Situated 30 km (19 miles) west of the port city of Santander, the capital city of the Cantabria region in Spain and famous for its magnificent prehistoric paintings and engravings, the Altamira Cave was discovered in 1868 by a local hunter, Modesto Cubillas. He reported about it to Marcelino Sanz de Sautola, a nobleman in the region, who visited the spot only in 1875 and returned again to excavate the floor only in 1879.
However, he excavated only at the entrance of the cave to unearth objects made of flint, animal bones and horns, as well as fauna and shells. On one of his subsequent visits, he was accompanied by his eight-year-old daughter Maria, who suddenly noticed the painting of a bison on the ceiling of a chamber of the cave and alarmed her father about it. Convinced of the antiquity of the paintings and the objects unearthed, Sautuola noted the descriptions of his finds and published his report in 1880, which led to a public controversy among experts, some of whom rejected the prehistoric origin of the paintings and dismissed them as modern forgeries. The controversy continued until 1902, when similar other prehistoric paintings were also discovered in the region and were accepted as genuine, inclusive of those reported by Sautuola.
The Altamira Cave is around 3300 feet (1000 m) long and consists of a series of twisting passages and chambers, among which the main passage varies from 6.56 feet (2 m) to 19.68 feet (6 m) in height. It is maintained by the scholars that the paintings in the caves represent two main cultures, the Solutrean, prevalent about 21,000 to 17,000 years ago, and the Magdalenian, which is around 11,000 to 17,000 years old.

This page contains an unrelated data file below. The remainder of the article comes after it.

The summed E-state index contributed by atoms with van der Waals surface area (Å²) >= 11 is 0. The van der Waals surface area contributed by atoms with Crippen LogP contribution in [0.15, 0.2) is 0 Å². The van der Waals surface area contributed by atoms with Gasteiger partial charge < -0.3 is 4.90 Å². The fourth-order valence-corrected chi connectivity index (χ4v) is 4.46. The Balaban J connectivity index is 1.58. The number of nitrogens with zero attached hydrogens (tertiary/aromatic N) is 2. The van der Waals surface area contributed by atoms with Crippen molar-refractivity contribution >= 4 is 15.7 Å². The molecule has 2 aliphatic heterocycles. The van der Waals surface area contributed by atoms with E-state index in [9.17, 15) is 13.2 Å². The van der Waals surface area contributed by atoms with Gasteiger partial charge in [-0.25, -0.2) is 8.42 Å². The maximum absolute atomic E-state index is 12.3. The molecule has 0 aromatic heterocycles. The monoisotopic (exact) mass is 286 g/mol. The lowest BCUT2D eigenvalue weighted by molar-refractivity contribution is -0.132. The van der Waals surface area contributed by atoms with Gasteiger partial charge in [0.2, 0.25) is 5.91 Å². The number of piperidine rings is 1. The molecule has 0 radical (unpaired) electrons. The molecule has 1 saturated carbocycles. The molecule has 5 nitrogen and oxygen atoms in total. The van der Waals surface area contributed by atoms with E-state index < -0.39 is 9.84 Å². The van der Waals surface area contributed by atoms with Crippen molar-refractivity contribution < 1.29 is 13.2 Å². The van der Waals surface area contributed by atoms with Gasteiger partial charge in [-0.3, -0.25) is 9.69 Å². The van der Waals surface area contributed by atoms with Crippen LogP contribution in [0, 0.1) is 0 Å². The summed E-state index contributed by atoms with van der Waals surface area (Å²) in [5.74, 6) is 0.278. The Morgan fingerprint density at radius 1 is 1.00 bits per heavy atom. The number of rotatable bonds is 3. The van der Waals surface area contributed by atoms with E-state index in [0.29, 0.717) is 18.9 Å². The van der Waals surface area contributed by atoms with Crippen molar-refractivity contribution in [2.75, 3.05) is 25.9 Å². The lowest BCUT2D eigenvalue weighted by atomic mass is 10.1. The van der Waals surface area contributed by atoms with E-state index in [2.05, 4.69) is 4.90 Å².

These populations, symbolising the apex of culture during the Upper Paleolithic Period and were known for their toolmaking and artistry, are responsible for the majority of the paintings at Altamira. The site was well-positioned for the human occupants to take advantage of the rich wildlife that grazed in the valleys of the surrounding mountains as well as the marine life available in nearby coastal areas. However, while both periods belong to the Paleolithic or Old Stone Age, the cave was evidently inhabited only by wild animals in the two millennia between these two occupations.
The lateral chamber of the cave, measuring approximately 60 by 30 feet (18 by 9 m), contains most of the paintings and the roof of the chamber is also covered with paintings and engravings. However, as the height of the vault varies from 3.8 to 8.7, it is evident that most of the time, the artists had to work there above their heads in a crouching position, without seeing the whole ceiling at a glance. The paintings and engravings are often placed in combination, even the bison figures that dominate were first engraved and then painted.
All those images were executed in a vivid bichrome of red and black, along with a touch of violet tones in some. Apart from the bison, the other featured animals include horses and an 8.2 feet (2.5 m) long doe, the biggest figure on the ceiling, as well as other creatures rendered in a simpler style. Other numerous engravings in the chamber include positive and negative images of human hands, eight anthropomorphic figures that are humanlike in their visual appearance and a series of dots, mostly drawn by using charcoal.
It is believed that the paintings and engravings on the cave walls were made by the people who inhabited the cave during different periods. The drawing technique adopted by those ancient artists was engraving the wall of the cave with a flint object and then drawing a black line using charcoal. After the completion of the drawing, the figure was coloured red or yellow. While the details like hair were made with a charcoal pencil, eyes or horns were engraved and bumps and cracks on the roof were purposely used to give volume to the animals. The narrow gallery also contains a special set of masks, representing animal faces like deer and bison.
During the 20th century, walls and paths were built inside the cave for the benefit of hundreds of thousands of visitors, but the process of construction, as well as the human presence, adversely affected the invaluable paintings. In a desperate attempt to preserve the invaluable treasure trove, it was therefore decided to close the cave to the public. In 1985, Altamira was designated a UNESCO World Heritage Site.